What a disappointment this book turned out to be. Not because of the topic: getting more out of what is already in existence is a business imperative. Not because of the style: described as an ‘outstanding contrarian consultant’, Dryburgh caught my attention with his challenges to paradigms. Examples included advice to throw away the management accounts and turning the thinking of finance directors and CEOs upside down by asking them to consider increasing costs rather than cutting them. Nor was it because of the length or layout of the book: almost pocket-sized and with accessible chapters which stand alone.

It was the sheer number of typos – everything from repetition of phrases and letters missing within words, to appalling punctuation. My attention was constantly redirected. In fact it made me wonder if anyone had bothered proofing or editing the book at all. Whilst I appreciate that this is a business skills book and not an A-level in written English, the high number of errors distracted from the fluency of the text. It was as if someone had applied the 80-20 rule and only scanned 20% of the text.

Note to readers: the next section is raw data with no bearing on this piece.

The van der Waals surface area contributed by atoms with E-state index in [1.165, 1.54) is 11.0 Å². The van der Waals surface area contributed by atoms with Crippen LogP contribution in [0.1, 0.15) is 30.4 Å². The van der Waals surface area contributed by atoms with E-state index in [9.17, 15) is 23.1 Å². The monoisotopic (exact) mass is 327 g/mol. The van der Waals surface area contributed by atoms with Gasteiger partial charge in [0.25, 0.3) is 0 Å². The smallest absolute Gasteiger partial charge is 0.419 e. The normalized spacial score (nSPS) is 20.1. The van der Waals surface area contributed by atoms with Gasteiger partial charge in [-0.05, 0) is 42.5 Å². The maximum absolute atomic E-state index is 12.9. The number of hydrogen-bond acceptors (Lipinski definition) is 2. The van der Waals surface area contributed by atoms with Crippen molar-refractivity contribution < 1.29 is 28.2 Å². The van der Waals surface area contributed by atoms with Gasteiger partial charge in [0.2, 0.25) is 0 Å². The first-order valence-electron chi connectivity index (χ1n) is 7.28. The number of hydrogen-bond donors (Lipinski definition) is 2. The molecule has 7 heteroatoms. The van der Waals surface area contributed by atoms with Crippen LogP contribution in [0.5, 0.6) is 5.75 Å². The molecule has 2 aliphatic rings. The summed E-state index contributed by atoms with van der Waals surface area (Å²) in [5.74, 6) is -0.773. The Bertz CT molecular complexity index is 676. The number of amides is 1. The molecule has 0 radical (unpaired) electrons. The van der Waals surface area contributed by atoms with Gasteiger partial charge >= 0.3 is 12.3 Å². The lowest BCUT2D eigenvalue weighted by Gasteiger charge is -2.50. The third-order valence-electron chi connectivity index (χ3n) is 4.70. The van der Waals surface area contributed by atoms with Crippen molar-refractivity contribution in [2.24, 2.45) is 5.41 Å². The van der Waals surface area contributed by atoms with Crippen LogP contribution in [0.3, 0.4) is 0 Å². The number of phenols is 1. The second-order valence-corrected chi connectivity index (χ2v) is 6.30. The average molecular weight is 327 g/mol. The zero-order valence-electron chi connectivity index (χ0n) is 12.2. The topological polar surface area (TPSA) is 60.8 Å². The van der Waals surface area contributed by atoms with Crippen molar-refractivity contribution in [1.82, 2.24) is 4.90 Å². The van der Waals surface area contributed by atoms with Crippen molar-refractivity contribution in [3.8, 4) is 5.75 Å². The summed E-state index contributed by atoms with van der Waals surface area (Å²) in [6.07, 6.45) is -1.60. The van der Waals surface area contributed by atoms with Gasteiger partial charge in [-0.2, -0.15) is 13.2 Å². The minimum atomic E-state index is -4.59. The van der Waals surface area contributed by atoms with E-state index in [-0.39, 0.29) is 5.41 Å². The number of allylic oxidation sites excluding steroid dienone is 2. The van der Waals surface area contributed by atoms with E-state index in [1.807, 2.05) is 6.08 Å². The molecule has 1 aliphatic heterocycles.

The distractions do a disservice to the wide-ranging experience in strategy, finance and marketing upon which the author draws. The content should be deserving of 3 stars but regrettably I rate this book as 2-star. A poorly-written document cannot possibly communicate its message properly.